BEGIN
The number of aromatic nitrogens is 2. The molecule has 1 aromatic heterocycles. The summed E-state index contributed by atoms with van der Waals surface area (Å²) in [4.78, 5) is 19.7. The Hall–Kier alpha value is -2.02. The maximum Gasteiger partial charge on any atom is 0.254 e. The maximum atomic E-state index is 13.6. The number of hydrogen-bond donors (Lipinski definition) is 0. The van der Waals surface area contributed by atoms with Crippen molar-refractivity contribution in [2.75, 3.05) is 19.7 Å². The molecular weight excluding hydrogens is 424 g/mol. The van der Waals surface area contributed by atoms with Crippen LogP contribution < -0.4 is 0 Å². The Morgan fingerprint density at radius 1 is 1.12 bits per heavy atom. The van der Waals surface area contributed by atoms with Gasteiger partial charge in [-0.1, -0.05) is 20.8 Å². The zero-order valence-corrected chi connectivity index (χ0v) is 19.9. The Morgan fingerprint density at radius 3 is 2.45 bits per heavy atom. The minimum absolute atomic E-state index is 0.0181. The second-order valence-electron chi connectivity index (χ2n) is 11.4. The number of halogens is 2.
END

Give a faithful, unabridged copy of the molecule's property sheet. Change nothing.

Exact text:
The number of aromatic nitrogens is 2. The molecule has 1 aromatic heterocycles. The summed E-state index contributed by atoms with van der Waals surface area (Å²) in [4.78, 5) is 19.7. The Hall–Kier alpha value is -2.02. The maximum Gasteiger partial charge on any atom is 0.254 e. The maximum atomic E-state index is 13.6. The number of hydrogen-bond donors (Lipinski definition) is 0. The van der Waals surface area contributed by atoms with Crippen molar-refractivity contribution in [2.75, 3.05) is 19.7 Å². The molecular weight excluding hydrogens is 424 g/mol. The van der Waals surface area contributed by atoms with Crippen LogP contribution < -0.4 is 0 Å². The Morgan fingerprint density at radius 1 is 1.12 bits per heavy atom. The van der Waals surface area contributed by atoms with Gasteiger partial charge in [-0.1, -0.05) is 20.8 Å². The zero-order valence-corrected chi connectivity index (χ0v) is 19.9. The Morgan fingerprint density at radius 3 is 2.45 bits per heavy atom. The minimum absolute atomic E-state index is 0.0181. The second-order valence-electron chi connectivity index (χ2n) is 11.4. The number of halogens is 2.